I rarely write anything about federal issues but a striking similarity in rhetoric became apparent this week.
President Joe Biden’s address to Congress on Wednesday included a line that said, “it’s time to remember that “We the People” are the government - you and I.”
The Chronicle made essentially the same claim in an editorial last month while lending tacit support of raising the county sales tax writing, “residents need to understand that ‘government’ it isn’t ‘they’ - it’s ‘us.’”
I understand the sentiments behind these two quotes but disagree with them. They fail to capture the spirit of who Americans are.
Americans define ourselves by our independence from government rather than having that government become our identity.
We achieve the impossible when we have the freedom to arrive at creative solutions on our own terms. I will relate this spirit to the concept of confirmation bias.
But first I must restate that the Chronicle is an excellent hometown newspaper that we are fortunate as a community to have, however, its editorial section often provides fodder for endless rebuttal which led to the Concurrent. Today won’t be about one-upping an opinion though.
Whereas I opened saying the Chronicle’s sentiment is the wrong approach, I’ll close by admitting that I too was wrong. I failed to see what this American spirit means for our local animal shelter.
As news consumers, we look for what we can believe rather than what we must believe. We are able to accept new information to a point, but rarely does this new information cross a threshold that changes previously held beliefs. This is confirmation bias.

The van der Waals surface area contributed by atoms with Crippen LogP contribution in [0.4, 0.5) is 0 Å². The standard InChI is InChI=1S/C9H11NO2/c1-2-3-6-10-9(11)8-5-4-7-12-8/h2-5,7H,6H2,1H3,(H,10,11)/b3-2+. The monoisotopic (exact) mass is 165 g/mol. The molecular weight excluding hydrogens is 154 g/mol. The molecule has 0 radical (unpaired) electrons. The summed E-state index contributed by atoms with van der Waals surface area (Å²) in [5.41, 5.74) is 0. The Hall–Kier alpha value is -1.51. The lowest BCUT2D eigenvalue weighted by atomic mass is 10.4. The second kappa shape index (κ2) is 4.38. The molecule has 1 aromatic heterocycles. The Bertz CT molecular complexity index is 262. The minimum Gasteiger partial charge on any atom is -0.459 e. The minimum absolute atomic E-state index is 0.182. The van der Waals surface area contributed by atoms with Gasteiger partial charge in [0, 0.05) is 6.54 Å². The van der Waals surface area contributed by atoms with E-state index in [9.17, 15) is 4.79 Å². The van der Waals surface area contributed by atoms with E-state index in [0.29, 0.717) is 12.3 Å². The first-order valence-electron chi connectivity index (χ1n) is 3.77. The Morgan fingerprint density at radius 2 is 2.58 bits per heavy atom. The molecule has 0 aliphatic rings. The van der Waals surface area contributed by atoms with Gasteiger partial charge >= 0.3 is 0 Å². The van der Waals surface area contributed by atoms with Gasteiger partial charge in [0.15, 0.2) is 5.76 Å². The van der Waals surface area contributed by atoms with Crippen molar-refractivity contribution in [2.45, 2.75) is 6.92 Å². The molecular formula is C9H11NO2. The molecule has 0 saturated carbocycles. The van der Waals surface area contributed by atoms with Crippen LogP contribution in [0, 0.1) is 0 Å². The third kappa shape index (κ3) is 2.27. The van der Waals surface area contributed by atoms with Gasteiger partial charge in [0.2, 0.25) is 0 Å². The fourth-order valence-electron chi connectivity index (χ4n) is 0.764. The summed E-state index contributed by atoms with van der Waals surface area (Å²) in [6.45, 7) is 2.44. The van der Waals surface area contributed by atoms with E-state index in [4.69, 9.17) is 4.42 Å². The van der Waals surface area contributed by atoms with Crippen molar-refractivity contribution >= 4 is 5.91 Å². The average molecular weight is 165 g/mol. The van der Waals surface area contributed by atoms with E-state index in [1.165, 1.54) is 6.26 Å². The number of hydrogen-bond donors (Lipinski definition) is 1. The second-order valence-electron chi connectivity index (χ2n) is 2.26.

I demonstrate this concept in the classes through a game. I give my students a string of three numbers, 2-4-6, and tell them there is a rule behind choosing the numbers that they have to guess by giving me three additional numbers to test if it is in compliance with the rule.
Without fail, the first sequence is 8-10-12. It is compliant. Is the rule increasing by two? No. 10-16-20; is it even numbers? No. At this point, the students in the room shift uneasily in their seats.
They were willing to believe the two most common outcomes based on their preconceived belief of how the pattern could work but now that both of those have been dismissed, other possibilities come into their mind. Maybe I don’t understand my own rule? Maybe I got something wrong? Maybe the game is stupid.
The rule is that each number must be larger than the one that proceeds it, something easily uncovered as soon as someone guesses numbers out of order, but at this point I have almost always lost half the class’s interest based on body language.
I have exceeded the threshold of what they can believe and force fed them what they must believe, which was subsequently rejected.
None of this is unique to a 20-year-old college student, but rather a reflection of how many of us including myself are predisposed to news consumption. We all have confirmation bias toward what we believe. We all don’t want to be told what we must do. We want to be set free to explore what we can do.
I had written a column that the commission was still directionless on the animal shelter and I had claimed that the talk surrounding the public’s willingness to financially support a new shelter was greater than the reality citing the Shelter Me Citrus effort.
However, new information presented itself and now I must accept something that is counter to my belief. I was wrong.
What I had overlooked was the American ingenuity of an individual to reignite a movement through a selfless act such as the anonymous $100,000 donation last week.
Tax money will have to be used to fund some, if not most, of the project but I believe with new enthusiasm that the community will figure out a cost effective plan to get the project started and answer the call to offset some of the upfront cost with private funding.
The project can be completed without raising taxes to do so.
The flip side to our human nature that drives confirmation bias is that we will reach mediocrity when we are told we must do something, like pay a higher tax rate for these services, but the capacity of we what we can achieve when we are free to find our own way may well be limitless.
Thank you to the donor for your inspiration.